Bottling cider after one year in secondary fermentation

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caesar

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So here goes with my first question for this community.

Around this time last year – more or less to the day, actually – I started a batch of cider using apples from neighbours' trees that were going to waste. I bought a small hand-operated shredder (which didn't work very well) and borrowed a press (a honey press, actually) from a friend, and with great labour produced ~22 litres of juice.
Sadly, I failed to keep notes – something I've always done in the past with my country wines – though I did note the starting SG which was 1.042, and which I brought up to 1.056 by the addition of 1kg sugar.
I didn't note what yeast I used, though I do recall buying a cider yeast online.
After primary fermentation – again, I don't recall how long – I transferred to secondary, fitted an airlock – and left it. Far too long. A year has now gone by, and it's still sitting there.

So my question is, what can I do now – assuming it hasn't turned to vinegar? (I haven't dared open it to check it out yet…)

Obviously it will be completely dry, so perhaps it will need back-sweetening. Maybe I could use apple juice, since it's that time of the year again… though I guess it's supposed to be with non-fermentable sugars.

But my main question is – if I add priming sugar and bottle, will the bottle fermentation actually take place after so much time? Will there be any yeast left alive for that? Or will I need to add yeast too?

I'm a complete noob at cider making so any tips will be greatly appreciated.

Cheers! 🍻

PS – in the attached photo, the 6-litre bottle is a slightly earlier batch, with different apples, and in which I don't think I had the cider yeast yet but I might have used a wine yeast… I'm not sure.
The 1-litre bottle is excess that didn't fit in the 20-litre demijohn.
 

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madscientist451

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A year isn't too long, taste it and if it tastes OK go ahead and drink it. I get busy and often don't have time to bottle up the cider when its ready. If you add campden tablets when transferring to secondary you cider will last a long time. Also, avoid too much headspace in the secondary vessel.
I usually don't bother with carbonating my cider, I just transfer it to screw top wine bottles and put one in the fridge. The carbonation goes away pretty fast anyway when you pour to a glass. For back sweetening, I keep it simple, just add a shot of apple juice or something similar to my glass of cider. If I can get the right apples, my dry cider is fine without adding anything.
Sometimes I do carbonate cider in a keg and will back sweeten, but usually all my keg space is taken up by my beer.
'
 
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caesar

caesar

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Thanks for the answer, @madscientist451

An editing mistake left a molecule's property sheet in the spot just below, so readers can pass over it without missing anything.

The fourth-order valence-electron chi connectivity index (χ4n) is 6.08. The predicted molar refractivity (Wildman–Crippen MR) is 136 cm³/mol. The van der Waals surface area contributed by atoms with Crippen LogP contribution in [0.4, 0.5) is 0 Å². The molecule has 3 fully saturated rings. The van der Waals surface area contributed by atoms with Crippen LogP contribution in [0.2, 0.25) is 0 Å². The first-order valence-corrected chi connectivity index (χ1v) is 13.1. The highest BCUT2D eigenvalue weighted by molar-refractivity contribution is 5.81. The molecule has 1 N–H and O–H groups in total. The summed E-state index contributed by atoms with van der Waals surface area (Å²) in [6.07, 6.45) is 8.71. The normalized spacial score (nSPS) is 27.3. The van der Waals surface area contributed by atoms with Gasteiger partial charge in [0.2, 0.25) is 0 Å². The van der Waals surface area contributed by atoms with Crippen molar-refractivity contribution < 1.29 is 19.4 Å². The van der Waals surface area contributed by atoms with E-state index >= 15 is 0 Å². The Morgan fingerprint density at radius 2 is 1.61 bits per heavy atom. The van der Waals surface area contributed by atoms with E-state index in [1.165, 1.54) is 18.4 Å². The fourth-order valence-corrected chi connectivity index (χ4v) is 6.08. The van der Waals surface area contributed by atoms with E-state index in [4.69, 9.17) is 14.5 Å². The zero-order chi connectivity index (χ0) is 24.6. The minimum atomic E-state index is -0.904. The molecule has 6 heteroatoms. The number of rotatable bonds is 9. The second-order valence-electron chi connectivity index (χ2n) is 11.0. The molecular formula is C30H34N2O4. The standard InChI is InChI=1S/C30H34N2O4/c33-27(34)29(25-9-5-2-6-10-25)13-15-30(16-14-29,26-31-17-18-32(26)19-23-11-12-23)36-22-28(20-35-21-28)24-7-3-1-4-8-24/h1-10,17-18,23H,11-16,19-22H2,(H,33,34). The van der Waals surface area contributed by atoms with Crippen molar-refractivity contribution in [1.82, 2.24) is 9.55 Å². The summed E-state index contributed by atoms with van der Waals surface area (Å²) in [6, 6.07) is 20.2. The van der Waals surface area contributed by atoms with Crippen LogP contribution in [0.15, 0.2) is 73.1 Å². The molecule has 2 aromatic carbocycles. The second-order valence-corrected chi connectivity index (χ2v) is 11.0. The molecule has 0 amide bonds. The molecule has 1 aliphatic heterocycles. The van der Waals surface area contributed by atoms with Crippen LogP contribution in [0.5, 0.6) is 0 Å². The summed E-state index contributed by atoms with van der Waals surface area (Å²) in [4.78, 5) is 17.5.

A year isn't too long
That's good to know! I was under the impression cider needed bottling – and drinking – sooner than wine, but perhaps that's not the case.
I'm not sure if I added sulphite when transferring to the secondary – I would normally do so when racking a 2nd time, but probably not when transferring from the primary. I'll have to taste it and see how it is.

I usually don't bother with carbonating my cider
Interesting. I've never drunk flat/non-carbonated cider, though I've heard of it. Perhaps I should try, it would certainly make things simpler…

If I did want to carbonate though, do you think after so long in secondary, I'd need to add yeast? Or do you think there would still be something alive in there that would start fermenting if I were to add sugar?
 

Rish

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I've carbed mead after 18 months in secondary without adding yeast so I think you'd be okay.
Still cider is definitely a thing and I like both.
If you want to backsweeten, I agree with @madscientist451 to just do it by the pour with juice, simple syrup, etc. Hope it goes well!
 
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caesar

caesar

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Thanks! I guess I'd better start by opening it up and seeing if it's ok and what it tastes like, then I'll think about carbonation and probably as you suggest avoid backsweetening in the bottles...

If I did want to backsweeten either this or a future batch, does anyone have suggestions / thoughts on non-fermentable sweeteners like xylitol? I instinctively shy away from what at first glance I think of as "non-natural ingredients", but I'd be interested in other people's thoughts.
 

Rish

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Thanks! I guess I'd better start by opening it up and seeing if it's ok and what it tastes like, then I'll think about carbonation and probably as you suggest avoid backsweetening in the bottles...

If I did want to backsweeten either this or a future batch, does anyone have suggestions / thoughts on non-fermentable sweeteners like xylitol? I instinctively shy away from what at first glance I think of as "non-natural ingredients", but I'd be interested in other people's thoughts.
I've used liquid monkfruit sweetener from Whole Foods to backsweeten mead and cider. Taste is good. It seems to me to add a little body or "oilyness" to the mouth feel. Not bad to me in something so light.
 
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